The University of Advancing Technology (UAT) Instructor Aaron Jones participated in a 40-hour Dignitary Protection Course hosted by Karl de la Guerra, Inc and was afforded an opportunity to work with protection agents and law enforcement in an education environment where they studied protective driving, Tactical Emergency Casualty Care, IED recognition, and advanced intelligence topics.
As part of the training, university students were expected to mockup an intelligence brief that could then be used by the protective detail to plan routes, sniff out threats, and prepare for potential emergency situations. Instructor Jones requested permission to include several students from UAT in the intelligence planning phase, and that request was granted.
UAT students immediately sprang into action. A common document was created, addresses were researched, and data was sifted through in a hurry. Students were able to locate photographs of places the protection team would be visiting, discovered potential threats, and used tools like Wigle to map out the EMF footprint of the areas, as well as checked for dead spots in communication. The brief was considered one of the best yet that has been presented in one of these classes.
Instructor Jones would like to commend the students who participated in this exercise as well as to thank KDI Executive Protection Training for allowing UAT students to work on their field training exercise. Students at UAT expect a quality education experience and are always ready to rise to the occasion when afforded an opportunity to practice their skills, no matter the environment, and developing partnerships with individuals in the executive protection and training field gives our students the ability to better understand the austere and sometimes hostile environments that they need to be able to work within when their cyber skills are needed.
Read the student testimonials about their experience:
The amount of hands-on work that we do at UAT has demonstrated to me that I learn and retain a dramatically increased amount of information over just classroom busy work. I have been to two different colleges, both professing hands-on learning. In the last three weeks, I have learned more in a five-hour scenario assisting my professor with the KDI Executive Protection training field exercise than I learned in 2-3 years at other institutions.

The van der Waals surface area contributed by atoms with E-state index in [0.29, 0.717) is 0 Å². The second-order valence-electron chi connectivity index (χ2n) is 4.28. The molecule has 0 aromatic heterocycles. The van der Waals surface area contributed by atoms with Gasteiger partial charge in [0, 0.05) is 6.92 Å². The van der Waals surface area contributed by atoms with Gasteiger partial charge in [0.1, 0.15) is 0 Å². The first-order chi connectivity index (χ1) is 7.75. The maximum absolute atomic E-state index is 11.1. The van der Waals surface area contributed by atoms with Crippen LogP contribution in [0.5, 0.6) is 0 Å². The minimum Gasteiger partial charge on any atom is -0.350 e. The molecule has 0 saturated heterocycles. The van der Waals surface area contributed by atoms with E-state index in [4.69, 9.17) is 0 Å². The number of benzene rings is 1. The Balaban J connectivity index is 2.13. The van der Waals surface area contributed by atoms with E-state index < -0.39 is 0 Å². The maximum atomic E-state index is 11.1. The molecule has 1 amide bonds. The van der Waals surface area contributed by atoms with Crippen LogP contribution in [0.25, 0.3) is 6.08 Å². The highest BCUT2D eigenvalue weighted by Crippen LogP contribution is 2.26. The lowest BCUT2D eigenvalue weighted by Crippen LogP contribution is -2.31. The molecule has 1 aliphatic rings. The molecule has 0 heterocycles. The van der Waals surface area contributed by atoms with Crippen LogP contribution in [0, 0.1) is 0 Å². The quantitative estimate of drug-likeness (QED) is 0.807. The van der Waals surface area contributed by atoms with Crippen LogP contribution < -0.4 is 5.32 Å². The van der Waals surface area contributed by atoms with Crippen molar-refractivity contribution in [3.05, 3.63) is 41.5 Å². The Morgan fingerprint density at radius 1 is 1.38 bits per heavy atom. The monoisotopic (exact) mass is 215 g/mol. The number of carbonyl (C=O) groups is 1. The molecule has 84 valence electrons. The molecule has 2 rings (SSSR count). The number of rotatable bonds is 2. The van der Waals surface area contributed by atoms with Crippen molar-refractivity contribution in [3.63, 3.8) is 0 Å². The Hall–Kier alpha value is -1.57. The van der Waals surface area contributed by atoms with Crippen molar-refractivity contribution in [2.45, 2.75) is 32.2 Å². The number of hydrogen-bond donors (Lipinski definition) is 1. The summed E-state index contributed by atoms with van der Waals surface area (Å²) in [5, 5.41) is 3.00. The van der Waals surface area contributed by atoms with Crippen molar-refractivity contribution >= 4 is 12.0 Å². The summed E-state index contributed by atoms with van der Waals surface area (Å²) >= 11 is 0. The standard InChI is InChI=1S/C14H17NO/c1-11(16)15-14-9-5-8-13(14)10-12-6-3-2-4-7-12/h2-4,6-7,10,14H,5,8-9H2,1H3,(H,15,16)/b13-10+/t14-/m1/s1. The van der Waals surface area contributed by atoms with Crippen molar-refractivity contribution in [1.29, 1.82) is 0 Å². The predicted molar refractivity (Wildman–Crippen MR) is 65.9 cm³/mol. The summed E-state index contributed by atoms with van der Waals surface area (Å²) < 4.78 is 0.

I believe that hands-on experience with network security and intelligence will always weigh more than just going over slides in a sterile classroom environment. The hands-on opportunities that I have experienced at UAT over the last two semesters have been great. Last semester I spent time at Basha High School putting together servers and giving back to my community and this semester I assisted Professor Jones with creating a mock threat brief for KDI Executive Protection Training and their field exercise. Every hands-on experience I participate in at UAT adds another skill to my resume and makes me a stronger cyber security candidate.
When I first came to UAT, I was expecting to be able to work on some really cool things, but my expectations were far surpassed. Aaron Jones has introduced me to the world of industry intelligence, and it’s been an amazing experience; I now have a much firmer basis for further interactions with the intelligence community, and I am eternally grateful for the opportunity that has been provided for me by UAT.